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"after your course is done, give you a crown of righteousness, reserved for you in his heavenly kingdom; whither when I shall have arrived, "I shall not be unmindful of Blaise. I wish the "reverend father Schondonckin and those with "him to receive the warmest salutations, which I "am not able to convey to him myself. Great "is the charge entrusted to him of instructing our "youth; let him therefore strenuously, as hitherto, "defend his Sparta*. I can no more,-for my "time is near, and I desire to be dissolved and to "be with Christ. I recommend myself to the "sacrifices of your most reverend lordship; also "to the prayers of our fathers in the college; "whom, from my soul, I salute; and the prayers "of all the scholars, on whom I eagerly pray God "to pour out every blessing. Again and ever "farewell most reverend Blaise !—From my bed, 13th April 1610.

"Your most reverend lordship's

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"He lived until the following Wednesday. "Thomas Owen, who succeeded him as rector and prefect, testifies, that though his sickness was short, he yet delivered in writing to the general Aquaviva his sentiments on the future conduct of "the mission. The general gave permission that

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"most bounden servant in Christ,
"Robert Persons."

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Alluding to the Latin expression "Spartam quam nactus sis, orna."


+ Mori, Hist. p. 386.



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“ the body, when embalmed, should be placed on “ the right side of cardinal Allen, in the English "sepuleture, with a fair epitaph which

may be seen " in our historian, father Alégambe*.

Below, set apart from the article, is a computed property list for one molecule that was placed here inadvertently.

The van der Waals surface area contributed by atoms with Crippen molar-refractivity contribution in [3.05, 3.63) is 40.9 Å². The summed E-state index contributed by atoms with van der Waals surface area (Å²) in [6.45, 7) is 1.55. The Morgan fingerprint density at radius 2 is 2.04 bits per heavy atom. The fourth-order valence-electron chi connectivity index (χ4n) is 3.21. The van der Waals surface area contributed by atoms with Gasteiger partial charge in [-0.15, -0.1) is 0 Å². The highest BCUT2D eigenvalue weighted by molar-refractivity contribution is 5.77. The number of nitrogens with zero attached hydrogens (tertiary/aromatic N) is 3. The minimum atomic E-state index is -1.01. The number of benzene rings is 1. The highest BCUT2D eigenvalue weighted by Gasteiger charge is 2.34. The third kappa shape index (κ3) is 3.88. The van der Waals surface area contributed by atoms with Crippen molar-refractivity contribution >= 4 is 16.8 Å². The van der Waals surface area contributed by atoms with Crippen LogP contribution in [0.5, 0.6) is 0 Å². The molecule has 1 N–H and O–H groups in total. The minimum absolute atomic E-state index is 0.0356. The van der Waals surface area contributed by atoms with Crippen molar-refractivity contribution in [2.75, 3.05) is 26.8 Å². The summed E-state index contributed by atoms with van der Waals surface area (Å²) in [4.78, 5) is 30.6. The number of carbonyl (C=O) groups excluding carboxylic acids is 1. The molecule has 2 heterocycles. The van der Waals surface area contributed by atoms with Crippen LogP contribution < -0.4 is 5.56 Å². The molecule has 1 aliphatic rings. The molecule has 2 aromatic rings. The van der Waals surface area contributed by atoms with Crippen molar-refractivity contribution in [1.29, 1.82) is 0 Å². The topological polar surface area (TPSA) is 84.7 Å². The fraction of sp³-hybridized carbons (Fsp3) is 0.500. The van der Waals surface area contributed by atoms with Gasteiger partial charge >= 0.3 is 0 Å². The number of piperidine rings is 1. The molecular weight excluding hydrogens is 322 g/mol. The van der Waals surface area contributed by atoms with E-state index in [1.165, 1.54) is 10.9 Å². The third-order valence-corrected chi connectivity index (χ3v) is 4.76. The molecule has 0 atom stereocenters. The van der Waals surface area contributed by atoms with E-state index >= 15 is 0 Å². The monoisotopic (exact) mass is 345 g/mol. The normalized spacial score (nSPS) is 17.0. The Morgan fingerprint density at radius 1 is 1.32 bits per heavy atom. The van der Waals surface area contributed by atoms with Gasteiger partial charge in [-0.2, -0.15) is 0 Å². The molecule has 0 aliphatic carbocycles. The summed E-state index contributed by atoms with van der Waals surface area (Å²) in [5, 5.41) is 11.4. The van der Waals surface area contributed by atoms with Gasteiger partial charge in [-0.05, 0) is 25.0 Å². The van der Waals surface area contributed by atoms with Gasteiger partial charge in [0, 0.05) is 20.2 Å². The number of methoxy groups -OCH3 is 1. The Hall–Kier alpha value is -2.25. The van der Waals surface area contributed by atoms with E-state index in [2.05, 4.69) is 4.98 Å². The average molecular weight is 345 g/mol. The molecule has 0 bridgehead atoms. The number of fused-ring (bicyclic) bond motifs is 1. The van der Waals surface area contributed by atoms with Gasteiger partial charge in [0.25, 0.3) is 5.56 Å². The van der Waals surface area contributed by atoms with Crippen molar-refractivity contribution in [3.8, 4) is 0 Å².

“ It is certain, that how great soever were his ta" lents and activity in business, he always cherished

a perfect and solid virtue, and maintained it " throughout his life. Thus, as among philosophers, “the founder of any system is the rule and standard " for the rest, so this man may justly be held forth “' for imitation, as a model, under God, of those “ virtues, which are wanted in one qualified for “ such a mission as this :-as to be eminently cir

cumspect and courageous, patient in expectation, “ bold in action.--He had a great horror of violent " and hasty proceedings. He strove to convince, “ first by argument; and after he had removed the

difficulty, he then suggested the means, by which “ what he recommended might be effected. Infinite

were his dealings with popes, kings, cardinals, “ and princes, sometimes by word of mouth, some"times in writing; in both of which his eloquence “ was equally successful. The lowly were never

despised by him ; he was benevolent to all, and " beneficent, whenever it was in his “ ness the number of captives in the ports of his ca“ tholic majesty, who, by his intercession, received “ their liberty; and whom, during forty years, he “ assisted with his advice and alms. In the midst “ of these occupations, he found time for writing, “ either to enkindle piety in the minds of catho

* It is also inserted in father Huntley's “Modest Defence."


power. Wit

"lics, or to expose the deceits and delusions of "heretics. In each, he excelled; so nicely and


justly balancing his words, as quite to delight a "reader of his own party, and not to wound his "adversary too sensibly. He was of great use in


quieting and restraining the unsettled tempers of "the scholars, who, under former masters, had been "often rebellious. By the dignity of his deport"ment and the efficacy of his discourses commanding respect, excluding with the utmost care the "approach of known and troublesome characters; "and, what was the chief thing, upholding in every "action, virtue and a true zeal of God; and instilling, by every means, the same virtuous spirit, "like oil from a lamp, into the susceptible minds "of the youth. With what ardour he burned to "restore the faith of this island; with what con"fidence in God he advanced the undertaking; "and by what charity towards all men, he was distinguished, are seen not only in the many books “which he wrote, and the many journies which "he took in every direction by sea and land, but "in the many seminaries which he founded and "established for the purpose; and without which, "beyond all doubt, the ancient clergy being taken "off by age, religion would have failed.